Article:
Behr also recommends planting a selection of hybrids with different maturities and genetics to help manage both the risk of summer heat stress with pollination timing and the workload at harvest. "Since we can't predict what kind of growing season we'll have, it's best to plant 25% early maturing hybrids, 50% mid-range and 25% late maturing hybrids," he adds.
The second-ranked practice in the university trials, crop rotation, affected 4% to 19% of yield. Research generally demonstrates a yield improvement for corn following soybeans or alfalfa. However, some growers take advantage of the high yield potential that continuous corn can offer when prices are right.
A relatively small percentage of Jay's fields are continuous corn, but he understands the extra steps needed when selecting hybrids. "You really have to be particular with your corn-on-corn hybrids," he says. "Some are stronger, can withstand the stress and have better disease resistance. We manage those acres a lot more carefully, not just with the hybrids we select, but also applying fungicides and other practices."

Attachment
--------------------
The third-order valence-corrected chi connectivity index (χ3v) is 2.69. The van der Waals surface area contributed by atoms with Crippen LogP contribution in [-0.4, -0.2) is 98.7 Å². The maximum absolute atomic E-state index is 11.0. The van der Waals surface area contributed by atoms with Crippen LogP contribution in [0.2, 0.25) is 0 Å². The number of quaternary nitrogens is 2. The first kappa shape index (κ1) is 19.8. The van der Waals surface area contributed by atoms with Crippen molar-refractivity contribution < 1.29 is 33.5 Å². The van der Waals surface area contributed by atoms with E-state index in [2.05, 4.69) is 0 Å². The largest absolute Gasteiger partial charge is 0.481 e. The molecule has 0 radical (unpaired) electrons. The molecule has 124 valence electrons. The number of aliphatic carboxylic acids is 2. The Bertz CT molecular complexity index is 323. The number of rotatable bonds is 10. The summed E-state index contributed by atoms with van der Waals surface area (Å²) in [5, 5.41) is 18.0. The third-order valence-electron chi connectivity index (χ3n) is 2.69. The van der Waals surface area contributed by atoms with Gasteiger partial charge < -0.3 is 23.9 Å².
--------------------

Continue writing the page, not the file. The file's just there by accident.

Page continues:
Management decisions that make a difference
Rank % Yield Impact Agronomic Factor*
1 37-64 Hybrid selection
2 4-19 Crop rotation vs. continuous corn
3 6-15 Tillage system for continuous corn
4 6 Uniform emergence vs. 1-leaf stage delay
5 4 Late- and mid-season hybrids vs. early hybrids
The next four factors had much less impact on performance:
6 2-5 Planting date
7 1-2 Population of 34,000 vs. 30,000 plants/acre
8 1-2 Within row plant spacing
9 0-4 Narrow or twin rows vs. 30-inch rows
*Two factors not mentioned are soil fertility and insect and disease management. Researchers considered these to be prerequisites for high yield corn. Courtesy of University of Minnesota.